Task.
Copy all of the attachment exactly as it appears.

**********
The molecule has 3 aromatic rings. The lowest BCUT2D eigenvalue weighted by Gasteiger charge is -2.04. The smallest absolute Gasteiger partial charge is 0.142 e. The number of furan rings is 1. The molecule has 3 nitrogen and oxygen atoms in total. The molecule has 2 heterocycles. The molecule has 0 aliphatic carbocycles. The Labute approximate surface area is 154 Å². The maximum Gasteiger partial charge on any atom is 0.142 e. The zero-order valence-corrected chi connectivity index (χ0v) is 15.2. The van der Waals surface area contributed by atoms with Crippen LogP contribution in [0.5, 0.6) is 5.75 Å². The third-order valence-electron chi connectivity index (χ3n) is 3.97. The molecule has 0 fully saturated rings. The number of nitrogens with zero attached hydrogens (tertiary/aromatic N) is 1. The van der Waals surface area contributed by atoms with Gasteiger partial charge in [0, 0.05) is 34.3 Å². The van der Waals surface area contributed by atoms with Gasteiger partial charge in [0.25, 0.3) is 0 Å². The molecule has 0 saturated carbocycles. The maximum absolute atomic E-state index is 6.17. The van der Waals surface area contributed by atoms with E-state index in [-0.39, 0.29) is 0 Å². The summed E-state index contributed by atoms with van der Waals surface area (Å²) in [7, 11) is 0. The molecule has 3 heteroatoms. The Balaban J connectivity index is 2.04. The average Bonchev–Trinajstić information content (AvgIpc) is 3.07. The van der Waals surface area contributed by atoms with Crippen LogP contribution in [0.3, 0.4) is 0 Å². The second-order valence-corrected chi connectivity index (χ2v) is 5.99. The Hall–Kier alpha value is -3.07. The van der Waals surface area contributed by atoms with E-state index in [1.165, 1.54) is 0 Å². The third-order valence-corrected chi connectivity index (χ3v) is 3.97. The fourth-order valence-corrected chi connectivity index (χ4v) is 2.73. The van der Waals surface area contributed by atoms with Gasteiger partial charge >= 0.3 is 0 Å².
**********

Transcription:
The molecule has 3 aromatic rings. The lowest BCUT2D eigenvalue weighted by Gasteiger charge is -2.04. The smallest absolute Gasteiger partial charge is 0.142 e. The number of furan rings is 1. The molecule has 3 nitrogen and oxygen atoms in total. The molecule has 2 heterocycles. The molecule has 0 aliphatic carbocycles. The Labute approximate surface area is 154 Å². The maximum Gasteiger partial charge on any atom is 0.142 e. The zero-order valence-corrected chi connectivity index (χ0v) is 15.2. The van der Waals surface area contributed by atoms with Crippen LogP contribution in [0.5, 0.6) is 5.75 Å². The third-order valence-electron chi connectivity index (χ3n) is 3.97. The molecule has 0 fully saturated rings. The number of nitrogens with zero attached hydrogens (tertiary/aromatic N) is 1. The van der Waals surface area contributed by atoms with Gasteiger partial charge in [0, 0.05) is 34.3 Å². The van der Waals surface area contributed by atoms with Gasteiger partial charge in [0.25, 0.3) is 0 Å². The molecule has 0 saturated carbocycles. The maximum absolute atomic E-state index is 6.17. The van der Waals surface area contributed by atoms with E-state index in [-0.39, 0.29) is 0 Å². The summed E-state index contributed by atoms with van der Waals surface area (Å²) in [7, 11) is 0. The molecule has 3 heteroatoms. The Balaban J connectivity index is 2.04. The average Bonchev–Trinajstić information content (AvgIpc) is 3.07. The van der Waals surface area contributed by atoms with Crippen LogP contribution in [0.3, 0.4) is 0 Å². The second-order valence-corrected chi connectivity index (χ2v) is 5.99. The Hall–Kier alpha value is -3.07. The van der Waals surface area contributed by atoms with E-state index in [1.165, 1.54) is 0 Å². The third-order valence-corrected chi connectivity index (χ3v) is 3.97. The fourth-order valence-corrected chi connectivity index (χ4v) is 2.73. The van der Waals surface area contributed by atoms with Gasteiger partial charge >= 0.3 is 0 Å².